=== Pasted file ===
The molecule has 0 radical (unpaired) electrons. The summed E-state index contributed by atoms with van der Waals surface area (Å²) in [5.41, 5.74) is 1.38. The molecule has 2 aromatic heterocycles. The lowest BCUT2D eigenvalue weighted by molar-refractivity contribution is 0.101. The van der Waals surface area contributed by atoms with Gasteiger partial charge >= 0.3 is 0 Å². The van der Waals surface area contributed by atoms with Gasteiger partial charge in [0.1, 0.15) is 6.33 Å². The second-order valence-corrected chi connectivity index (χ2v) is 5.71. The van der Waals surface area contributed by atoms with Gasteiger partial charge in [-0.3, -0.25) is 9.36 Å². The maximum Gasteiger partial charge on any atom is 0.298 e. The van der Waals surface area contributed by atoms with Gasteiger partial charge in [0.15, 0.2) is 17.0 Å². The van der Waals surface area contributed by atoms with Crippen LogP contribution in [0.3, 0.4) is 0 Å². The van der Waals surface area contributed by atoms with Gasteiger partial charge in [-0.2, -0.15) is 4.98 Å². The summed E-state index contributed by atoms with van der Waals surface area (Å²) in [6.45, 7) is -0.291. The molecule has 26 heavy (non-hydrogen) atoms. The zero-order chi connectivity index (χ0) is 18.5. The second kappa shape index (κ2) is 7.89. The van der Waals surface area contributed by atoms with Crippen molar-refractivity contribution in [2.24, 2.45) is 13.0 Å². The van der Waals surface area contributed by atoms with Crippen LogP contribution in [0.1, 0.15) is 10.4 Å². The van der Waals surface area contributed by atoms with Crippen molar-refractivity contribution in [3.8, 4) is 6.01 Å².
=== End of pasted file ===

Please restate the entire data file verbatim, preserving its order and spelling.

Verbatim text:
The molecule has 0 radical (unpaired) electrons. The summed E-state index contributed by atoms with van der Waals surface area (Å²) in [5.41, 5.74) is 1.38. The molecule has 2 aromatic heterocycles. The lowest BCUT2D eigenvalue weighted by molar-refractivity contribution is 0.101. The van der Waals surface area contributed by atoms with Gasteiger partial charge >= 0.3 is 0 Å². The van der Waals surface area contributed by atoms with Gasteiger partial charge in [0.1, 0.15) is 6.33 Å². The second-order valence-corrected chi connectivity index (χ2v) is 5.71. The van der Waals surface area contributed by atoms with Gasteiger partial charge in [-0.3, -0.25) is 9.36 Å². The maximum Gasteiger partial charge on any atom is 0.298 e. The van der Waals surface area contributed by atoms with Gasteiger partial charge in [0.15, 0.2) is 17.0 Å². The van der Waals surface area contributed by atoms with Crippen LogP contribution in [0.3, 0.4) is 0 Å². The van der Waals surface area contributed by atoms with Gasteiger partial charge in [-0.2, -0.15) is 4.98 Å². The summed E-state index contributed by atoms with van der Waals surface area (Å²) in [6.45, 7) is -0.291. The molecule has 26 heavy (non-hydrogen) atoms. The zero-order chi connectivity index (χ0) is 18.5. The second kappa shape index (κ2) is 7.89. The van der Waals surface area contributed by atoms with Crippen molar-refractivity contribution in [2.24, 2.45) is 13.0 Å². The van der Waals surface area contributed by atoms with Crippen LogP contribution in [0.1, 0.15) is 10.4 Å². The van der Waals surface area contributed by atoms with Crippen molar-refractivity contribution in [3.8, 4) is 6.01 Å².